Boris Johnson’s administration is trying to placate the demonstrators, but his efforts are having the opposite effect. In recent days, tens of thousands of new protestors poured out onto streets of British cities. They were led by such celebrities as John Boyega (“Star Wars”), or former soccer player for Manchester United, Rio Ferdinand. On June 15, Boris Johnson announced the creation in the UK of a Cross-Government Commission on Racism and Discrimination of ethnic minorities.

Yes, today, perhaps for the first time since the breakup of the socialist camp, it’s possible to observe a truly massive popular campaign to destroy historical objects. Only now monuments to socialism are not on the receiving end, but statues to heroes of America’s and England’s past.

But has it really only today become clear that racism was for several centuries the foundation of British and American society?

It is the same Great Britain that instilled among people the belief that Germany was birthplace of Nazism and racial intolerance. In 1863, however, almost 100 years before the idea broke out in Germany, an English scientist, Dr. James Hunt, began to promote ideas of racial superiority. Having presented a sensational report at a Royal scientific society in Newcastle, he declared that, “he succeeded in distinguishing a distinct animal species of an interim stage between humans and apes, and they are called negroes.” Additionally, he mentioned that, among white-skinned people, there are “evolutionary dead-ends,” who, if they can be called people, are second rate. These ideas of race spread very quickly throughout the UK, and were echoed at that time by many other British scientists, who placed English people at the apex of the racial pyramid.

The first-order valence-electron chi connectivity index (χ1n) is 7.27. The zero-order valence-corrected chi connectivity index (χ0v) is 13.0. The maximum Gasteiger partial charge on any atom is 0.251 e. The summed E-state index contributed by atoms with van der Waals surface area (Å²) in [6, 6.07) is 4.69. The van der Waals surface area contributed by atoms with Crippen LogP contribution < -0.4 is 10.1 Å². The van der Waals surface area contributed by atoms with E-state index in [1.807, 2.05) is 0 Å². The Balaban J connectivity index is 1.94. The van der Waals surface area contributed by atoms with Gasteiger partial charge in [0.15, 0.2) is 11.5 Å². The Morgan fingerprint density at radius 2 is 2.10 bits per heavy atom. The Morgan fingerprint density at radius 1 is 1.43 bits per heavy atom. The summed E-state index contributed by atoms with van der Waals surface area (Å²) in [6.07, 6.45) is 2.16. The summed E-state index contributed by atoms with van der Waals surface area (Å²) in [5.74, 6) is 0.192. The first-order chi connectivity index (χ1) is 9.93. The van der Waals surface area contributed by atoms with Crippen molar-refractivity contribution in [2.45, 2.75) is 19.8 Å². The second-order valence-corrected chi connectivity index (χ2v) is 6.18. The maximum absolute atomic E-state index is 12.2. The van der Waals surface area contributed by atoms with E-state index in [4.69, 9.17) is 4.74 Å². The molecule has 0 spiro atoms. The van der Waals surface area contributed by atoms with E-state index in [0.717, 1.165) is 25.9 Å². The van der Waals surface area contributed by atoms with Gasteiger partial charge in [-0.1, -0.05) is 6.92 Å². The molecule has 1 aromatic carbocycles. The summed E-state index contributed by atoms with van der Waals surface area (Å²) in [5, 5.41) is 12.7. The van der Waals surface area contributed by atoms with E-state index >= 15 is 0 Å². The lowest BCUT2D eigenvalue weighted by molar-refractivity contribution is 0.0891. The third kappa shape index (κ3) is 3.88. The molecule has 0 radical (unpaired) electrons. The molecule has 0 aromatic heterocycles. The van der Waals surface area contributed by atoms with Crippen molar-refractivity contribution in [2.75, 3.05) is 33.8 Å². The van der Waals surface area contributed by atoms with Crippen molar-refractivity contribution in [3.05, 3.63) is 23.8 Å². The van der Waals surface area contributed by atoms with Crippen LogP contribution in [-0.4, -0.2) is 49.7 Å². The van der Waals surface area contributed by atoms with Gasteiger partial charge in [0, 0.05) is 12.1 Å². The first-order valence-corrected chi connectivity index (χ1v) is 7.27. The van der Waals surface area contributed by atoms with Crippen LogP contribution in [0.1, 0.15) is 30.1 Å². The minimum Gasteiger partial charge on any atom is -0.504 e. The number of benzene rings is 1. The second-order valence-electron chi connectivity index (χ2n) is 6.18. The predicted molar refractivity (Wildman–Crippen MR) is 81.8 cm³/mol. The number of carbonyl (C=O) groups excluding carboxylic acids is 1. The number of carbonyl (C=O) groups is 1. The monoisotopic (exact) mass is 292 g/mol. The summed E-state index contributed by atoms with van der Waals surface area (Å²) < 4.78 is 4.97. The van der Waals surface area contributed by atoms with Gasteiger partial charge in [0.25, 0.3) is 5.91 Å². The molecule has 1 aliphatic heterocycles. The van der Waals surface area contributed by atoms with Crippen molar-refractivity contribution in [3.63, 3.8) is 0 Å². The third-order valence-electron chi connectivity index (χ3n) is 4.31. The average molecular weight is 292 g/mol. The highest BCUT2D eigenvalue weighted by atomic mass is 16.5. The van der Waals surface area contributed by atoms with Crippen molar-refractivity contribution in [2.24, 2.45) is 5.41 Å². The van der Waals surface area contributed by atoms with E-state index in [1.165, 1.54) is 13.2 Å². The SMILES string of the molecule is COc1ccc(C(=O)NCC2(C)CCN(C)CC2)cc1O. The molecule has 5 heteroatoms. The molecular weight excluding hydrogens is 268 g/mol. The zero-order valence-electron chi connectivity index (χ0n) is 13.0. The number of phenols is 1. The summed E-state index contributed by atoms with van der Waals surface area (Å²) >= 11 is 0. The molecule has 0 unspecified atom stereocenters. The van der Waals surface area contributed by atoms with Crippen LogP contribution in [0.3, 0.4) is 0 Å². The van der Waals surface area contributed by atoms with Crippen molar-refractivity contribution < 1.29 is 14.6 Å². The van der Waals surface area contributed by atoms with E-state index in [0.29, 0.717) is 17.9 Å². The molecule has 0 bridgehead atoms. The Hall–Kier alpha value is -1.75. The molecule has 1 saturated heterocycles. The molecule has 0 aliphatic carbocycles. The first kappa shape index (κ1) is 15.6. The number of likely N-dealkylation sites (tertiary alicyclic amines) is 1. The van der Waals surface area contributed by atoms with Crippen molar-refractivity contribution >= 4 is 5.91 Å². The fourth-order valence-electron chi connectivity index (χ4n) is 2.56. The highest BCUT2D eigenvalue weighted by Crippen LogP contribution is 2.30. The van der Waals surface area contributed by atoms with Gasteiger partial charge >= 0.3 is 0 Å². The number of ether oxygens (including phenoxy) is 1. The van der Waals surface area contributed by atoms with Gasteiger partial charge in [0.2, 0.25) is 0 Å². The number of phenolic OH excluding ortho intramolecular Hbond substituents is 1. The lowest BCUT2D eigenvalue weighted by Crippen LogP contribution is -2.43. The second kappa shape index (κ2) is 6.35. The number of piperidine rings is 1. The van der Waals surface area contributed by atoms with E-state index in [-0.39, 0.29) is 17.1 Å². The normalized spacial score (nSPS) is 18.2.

It was on the British isles where the so called science of “eugenics” originated, which explained how to conduct selective breeding on humans to achieve the ideal race. Its leader was Charles Darwin’s cousin, Francis Galton, who coined the term “eugenics.” He intended to make it “part of the national consciousness, like a new religion”.